Document Type

Journal Article

Authors

Xiaojie Sun, State Key Laboratory of Environment Health (Incubation), Key Laboratory of Environment and Health, Ministry of Education, Key Laboratory of Environment and Health (Wuhan), Ministry of Environmental Protection, School of Public Health, Tongji Medical College, Huazhong University of Science and Technology, Hubei, China
Jiufeng Li, State Key Laboratory of Environmental and Biological Analysis, Department of Chemistry, Hong Kong Baptist University, Hong Kong
Shuna Jin, State Key Laboratory of Environment Health (Incubation), Key Laboratory of Environment and Health, Ministry of Education, Key Laboratory of Environment and Health (Wuhan), Ministry of Environmental Protection, School of Public Health, Tongji Medical College, Huazhong University of Science and Technology, Hubei, China
Wenyu Liu, State Key Laboratory of Environment Health (Incubation), Key Laboratory of Environment and Health, Ministry of Education, Key Laboratory of Environment and Health (Wuhan), Ministry of Environmental Protection, School of Public Health, Tongji Medical College, Huazhong University of Science and Technology, Hubei, China
Hongzhi Zhao, State Key Laboratory of Environmental and Biological Analysis, Department of Chemistry, Hong Kong Baptist University, Hong Kong
Yangqian Jian, State Key Laboratory of Environment Health (Incubation), Key Laboratory of Environment and Health, Ministry of Education, Key Laboratory of Environment and Health (Wuhan), Ministry of Environmental Protection, School of Public Health, Tongji Medical College, Huazhong University of Science and Technology, Hubei, China
Hongxiu Liu, State Key Laboratory of Environment Health (Incubation), Key Laboratory of Environment and Health, Ministry of Education, Key Laboratory of Environment and Health (Wuhan), Ministry of Environmental Protection, School of Public Health, Tongji Medical College, Huazhong University of Science and Technology, Hubei, China
Wei Xia, State Key Laboratory of Environment Health (Incubation), Key Laboratory of Environment and Health, Ministry of Education, Key Laboratory of Environment and Health (Wuhan), Ministry of Environmental Protection, School of Public Health, Tongji Medical College, Huazhong University of Science and Technology, Hubei, China
Zongwei Cai, State Key Laboratory of Environmental and Biological Analysis, Department of Chemistry, Hong Kong Baptist University, Hong Kong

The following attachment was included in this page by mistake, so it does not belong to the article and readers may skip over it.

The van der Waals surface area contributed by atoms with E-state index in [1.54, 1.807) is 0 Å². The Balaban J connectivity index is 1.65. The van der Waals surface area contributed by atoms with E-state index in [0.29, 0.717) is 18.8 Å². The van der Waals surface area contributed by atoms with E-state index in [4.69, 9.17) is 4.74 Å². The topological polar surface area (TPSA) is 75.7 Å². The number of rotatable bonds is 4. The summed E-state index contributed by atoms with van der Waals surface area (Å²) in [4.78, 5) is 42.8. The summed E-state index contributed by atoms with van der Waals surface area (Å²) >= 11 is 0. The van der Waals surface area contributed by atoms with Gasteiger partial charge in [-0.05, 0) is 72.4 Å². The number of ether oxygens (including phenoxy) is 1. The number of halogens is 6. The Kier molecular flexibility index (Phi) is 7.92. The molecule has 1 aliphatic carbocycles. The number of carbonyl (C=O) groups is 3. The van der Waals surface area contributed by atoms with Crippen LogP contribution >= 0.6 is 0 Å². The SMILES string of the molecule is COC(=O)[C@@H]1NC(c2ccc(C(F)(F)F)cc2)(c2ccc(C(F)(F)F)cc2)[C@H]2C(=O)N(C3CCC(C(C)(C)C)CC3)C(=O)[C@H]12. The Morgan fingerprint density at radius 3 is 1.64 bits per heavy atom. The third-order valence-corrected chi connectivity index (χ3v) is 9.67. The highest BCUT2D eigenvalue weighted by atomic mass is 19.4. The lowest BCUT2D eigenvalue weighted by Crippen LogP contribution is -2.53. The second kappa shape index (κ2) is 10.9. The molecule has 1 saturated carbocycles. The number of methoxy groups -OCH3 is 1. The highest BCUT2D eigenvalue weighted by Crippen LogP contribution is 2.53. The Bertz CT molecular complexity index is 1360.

Shunqing Xu, State Key Laboratory of Environment Health (Incubation), Key Laboratory of Environment and Health, Ministry of Education, Key Laboratory of Environment and Health (Wuhan), Ministry of Environmental Protection, School of Public Health, Tongji Medical College, Huazhong University of Science and Technology, Hubei, China
Xiantao Shen, State Key Laboratory of Environment Health (Incubation), Key Laboratory of Environment and Health, Ministry of Education, Key Laboratory of Environment and Health (Wuhan), Ministry of Environmental Protection, School of Public Health, Tongji Medical College, Huazhong University of Science and Technology, Hubei, China

Department/Unit

Department of Chemistry

Language

English

Abstract

Background

Previous studies have suggested that phthalates might disrupt fetal steroidogenesis. However, the evidence of the effects of prenatal phthalate exposure across pregnancy on fetal glucocorticoids was insufficient.

Objective

We investigated the associations between urinary phthalate metabolites across pregnancy and cord blood glucocorticoids in a prospective birth cohort.

Methods

Our study included 553 mother-infant pairs from a prospective birth cohort conducted in Wuhan, China. Maternal urine samples were collected at 14, 24 and 36 weeks of gestation (mean). Urinary phthalate metabolites and cord blood glucocorticoids (cortisol and cortisone) were measured. Generalized estimating equation models were conducted to explore the relationships of phthalate metabolite concentrations at each trimester and glucocorticoid levels.

Results

Among the participants, mono‑benzyl phthalate (MBzP) in the first trimester was associated with higher cortisol/cortisone ratio concentrations, and mono‑(2‑ethyl‑5‑carboxypentyl) phthalate (MECPP) and mono‑(2‑ethyl‑5‑oxohexyl) phthalate (MEOHP) measured in the third trimester were associated with decreased cortisone. Moreover, the associations between phthalates and glucocorticoids varied by sex. Among the female infants, each 10-fold increase in several maternal urinary phthalate metabolite concentrations in 1st and 3rd trimester was associated with the increased glucocorticoid levels with percent changes ranged from 16.2%–55.9%. However, among male infants, each 10-fold increase in maternal urinary MECPP, mono‑(2‑ethyl‑5‑hydroxyhexyl) phthalate (MEHHP) and MEOHP in 3rd trimester was associated with 20.8%–36.3% decreased cortisol and cortisone levels, respectively.

Conclusion

We have shown that prenatal phthalate exposure during early and late trimester disrupted the infant steroidogenesis and these associations might be modified by infant sex. To the best of our knowledge, this is the first study to evaluate phthalate exposure at three trimesters during pregnancy in relation to infant glucocorticoids.

Keywords

Phthalate, Glucocorticoid, Prenatal exposure, Trimester-specific

Publication Date

12-2018

Source Publication Title

Environment International

Volume

121

Start Page

471

End Page

479

Publisher

Elsevier

Creative Commons License

Creative Commons Attribution-Noncommercial-No Derivative Works 4.0 License
This work is licensed under a Creative Commons Attribution-Noncommercial-No Derivative Works 4.0 License.

DOI

10.1016/j.envint.2018.09.037

Link to Publisher's Edition

http://dx.doi.org/10.1016/j.envint.2018.09.037

ISSN (print)

01604120

ISSN (electronic)

18736750

Included in

Chemistry Commons

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